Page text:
“Regrets, I’ve had a few, but then again, too few to mention,” sang Frank Sinatra in his version of the song written by Paul Anka.
While many artists have sung the song, my favorite version is Elvis Presley’s version and not just because I would be disowned by my own mother if I didn’t say that.
When we go back and look at our lives, we all have things we wished would have turned out better, but to say we have regrets — maybe the word regret might be too strong a word to use in most instances.
Many of us second-guess decisions we have made in our lives, and for the most part, second-guessing is no more than hindsight — which we know is 20/20.
I know in my life there have been many things that, if I had a do-over, might choose a different route, but to say I regretted it — I think may be a little strong.
With every turn and with every person we meet along life’s path, we learn and we grow.
I can say without a doubt, there isn’t one person I ever regretted meeting because I have learned a lot from everyone I have met — both good things and not so good things.
In reality, how much would we know and have learned about ourselves if it weren’t for the trials and tribulations we’ve faced every day or through the experiences we face with others? Probably not very much.
So, to say I regret this or that would be saying I regretted the personal growth and learning process and I don’t — in fact, I have always welcomed new learning and growing experiences.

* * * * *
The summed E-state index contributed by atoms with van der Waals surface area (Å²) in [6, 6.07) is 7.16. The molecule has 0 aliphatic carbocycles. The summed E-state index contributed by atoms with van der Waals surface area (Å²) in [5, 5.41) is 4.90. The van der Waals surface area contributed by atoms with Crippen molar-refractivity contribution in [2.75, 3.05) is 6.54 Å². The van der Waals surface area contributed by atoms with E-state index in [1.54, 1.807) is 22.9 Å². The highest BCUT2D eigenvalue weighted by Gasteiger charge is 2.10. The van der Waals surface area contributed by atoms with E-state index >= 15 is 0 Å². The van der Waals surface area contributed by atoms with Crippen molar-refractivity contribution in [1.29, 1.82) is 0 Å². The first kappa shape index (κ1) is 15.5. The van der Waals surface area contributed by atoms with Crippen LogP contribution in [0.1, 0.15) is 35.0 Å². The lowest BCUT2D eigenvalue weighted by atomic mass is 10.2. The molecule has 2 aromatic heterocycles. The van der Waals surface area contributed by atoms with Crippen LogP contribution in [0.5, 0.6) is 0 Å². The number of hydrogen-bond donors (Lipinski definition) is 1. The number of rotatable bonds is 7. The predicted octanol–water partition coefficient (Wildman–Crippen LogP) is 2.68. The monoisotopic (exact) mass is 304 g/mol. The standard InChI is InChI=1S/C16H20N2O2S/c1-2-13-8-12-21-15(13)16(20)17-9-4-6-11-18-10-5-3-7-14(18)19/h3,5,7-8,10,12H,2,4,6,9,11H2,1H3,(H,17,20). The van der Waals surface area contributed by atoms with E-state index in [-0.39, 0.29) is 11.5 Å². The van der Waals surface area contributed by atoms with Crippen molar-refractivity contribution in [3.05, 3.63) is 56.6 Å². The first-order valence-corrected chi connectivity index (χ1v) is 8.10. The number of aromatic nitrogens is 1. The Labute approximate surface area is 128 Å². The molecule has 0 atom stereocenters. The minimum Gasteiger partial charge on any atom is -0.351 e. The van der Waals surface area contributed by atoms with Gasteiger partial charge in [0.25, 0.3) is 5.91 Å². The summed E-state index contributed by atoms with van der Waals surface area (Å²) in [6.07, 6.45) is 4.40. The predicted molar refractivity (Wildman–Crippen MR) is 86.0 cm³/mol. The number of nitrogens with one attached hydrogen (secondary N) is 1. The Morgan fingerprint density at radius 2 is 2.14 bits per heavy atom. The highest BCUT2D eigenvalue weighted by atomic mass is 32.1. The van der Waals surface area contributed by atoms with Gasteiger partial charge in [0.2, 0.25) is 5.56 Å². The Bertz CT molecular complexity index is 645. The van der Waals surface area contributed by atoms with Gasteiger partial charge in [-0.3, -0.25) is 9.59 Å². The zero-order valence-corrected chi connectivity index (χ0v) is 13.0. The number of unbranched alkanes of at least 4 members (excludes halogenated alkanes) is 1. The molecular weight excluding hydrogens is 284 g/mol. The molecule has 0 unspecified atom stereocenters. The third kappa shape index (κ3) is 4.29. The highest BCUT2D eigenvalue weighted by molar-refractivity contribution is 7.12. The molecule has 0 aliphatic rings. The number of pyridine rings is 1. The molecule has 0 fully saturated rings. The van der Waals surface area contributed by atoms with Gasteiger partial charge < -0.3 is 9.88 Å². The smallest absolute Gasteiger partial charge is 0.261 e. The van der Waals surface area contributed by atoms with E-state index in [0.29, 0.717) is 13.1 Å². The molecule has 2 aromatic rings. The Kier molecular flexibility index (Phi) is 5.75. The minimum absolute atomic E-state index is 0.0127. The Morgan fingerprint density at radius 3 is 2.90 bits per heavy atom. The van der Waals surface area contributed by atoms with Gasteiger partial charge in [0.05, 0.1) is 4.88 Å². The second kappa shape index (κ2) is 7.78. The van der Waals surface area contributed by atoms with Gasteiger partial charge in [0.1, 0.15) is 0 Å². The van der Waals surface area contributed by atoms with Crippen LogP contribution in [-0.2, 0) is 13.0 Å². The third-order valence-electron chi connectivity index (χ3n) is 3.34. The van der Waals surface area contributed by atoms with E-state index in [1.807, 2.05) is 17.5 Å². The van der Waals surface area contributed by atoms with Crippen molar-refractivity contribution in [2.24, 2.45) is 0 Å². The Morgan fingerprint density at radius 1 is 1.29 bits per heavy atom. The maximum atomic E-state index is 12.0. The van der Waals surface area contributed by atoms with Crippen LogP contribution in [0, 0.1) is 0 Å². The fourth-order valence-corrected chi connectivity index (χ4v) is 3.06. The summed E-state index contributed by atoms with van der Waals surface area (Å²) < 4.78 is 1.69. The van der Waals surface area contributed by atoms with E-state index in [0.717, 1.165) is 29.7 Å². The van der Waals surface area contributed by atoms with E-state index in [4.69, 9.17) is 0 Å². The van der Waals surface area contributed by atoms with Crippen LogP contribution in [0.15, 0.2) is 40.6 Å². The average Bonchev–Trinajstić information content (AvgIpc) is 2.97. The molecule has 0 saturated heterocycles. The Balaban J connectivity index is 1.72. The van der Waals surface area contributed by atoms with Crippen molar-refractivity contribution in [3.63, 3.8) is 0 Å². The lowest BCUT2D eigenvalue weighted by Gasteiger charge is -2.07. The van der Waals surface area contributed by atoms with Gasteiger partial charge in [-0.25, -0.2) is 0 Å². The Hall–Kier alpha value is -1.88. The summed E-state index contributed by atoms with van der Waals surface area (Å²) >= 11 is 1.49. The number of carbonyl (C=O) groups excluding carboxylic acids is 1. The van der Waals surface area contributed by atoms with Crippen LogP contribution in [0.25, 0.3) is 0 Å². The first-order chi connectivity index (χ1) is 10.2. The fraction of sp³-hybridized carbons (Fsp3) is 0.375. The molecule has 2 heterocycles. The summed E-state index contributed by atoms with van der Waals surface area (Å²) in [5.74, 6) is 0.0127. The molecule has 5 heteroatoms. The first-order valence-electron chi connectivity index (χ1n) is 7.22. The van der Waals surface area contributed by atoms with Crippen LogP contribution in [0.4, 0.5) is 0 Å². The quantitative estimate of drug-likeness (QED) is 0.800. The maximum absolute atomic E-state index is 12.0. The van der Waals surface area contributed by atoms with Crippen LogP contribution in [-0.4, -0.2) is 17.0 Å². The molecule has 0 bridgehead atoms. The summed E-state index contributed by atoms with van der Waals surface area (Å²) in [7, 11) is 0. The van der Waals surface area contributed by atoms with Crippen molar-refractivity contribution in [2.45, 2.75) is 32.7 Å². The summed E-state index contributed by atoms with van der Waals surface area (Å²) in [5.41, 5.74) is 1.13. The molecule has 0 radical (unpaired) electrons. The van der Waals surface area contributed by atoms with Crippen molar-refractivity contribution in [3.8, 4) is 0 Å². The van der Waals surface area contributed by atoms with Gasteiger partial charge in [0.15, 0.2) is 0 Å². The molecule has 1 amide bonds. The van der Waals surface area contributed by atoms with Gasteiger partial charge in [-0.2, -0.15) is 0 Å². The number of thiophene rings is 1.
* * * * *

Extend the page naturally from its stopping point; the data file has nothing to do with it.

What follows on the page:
Those who force themselves to live with regret often overburden themselves with things they cannot change, thereby making it difficult to be happy in the here and now.
My favorite definition of the word regret is “sorrow aroused by circumstances beyond one’s power to control or power to repair.”
Something “beyond one’s power to control or power to repair” — that says a lot.
If it is outside of my square, meaning outside my power to have any control over the outcome, then why should I regret it? I can only control one thing — me.
Now, I may be sorry the outcome was not different, but I wouldn’t say I regretted it.
I have known many people who live with regret and none of them seem to be very happy — always feeling like they missed out on something.
With me, I have always had one rule I live by — say what you have to say, do what you have to do, then move on.
It works for me and seems to take away the need to regret anything in the future, because it is something I do have control over and can only blame myself for any sorrow that comes from it.
But, I would not regret it.
Many do not like my philosophy: “I don’t burn bridges, I just don’t go back across them.”
Burning bridges is never good for the soul, but one has control over not going back across it — without regret.
Live not in constant sorrow of things out of your control, but make the best of today, tomorrow and the future so you won’t have to live in the regret of yesterday.
New Zealand’s most famous writer, Katherine Mansfield, who died in 1923, said it best, I believe.
“Regret is an appalling waste of energy; you can’t build on it; it’s only good for wallowing in.”
Never look back in regret, when you can always find a way to shine in the future.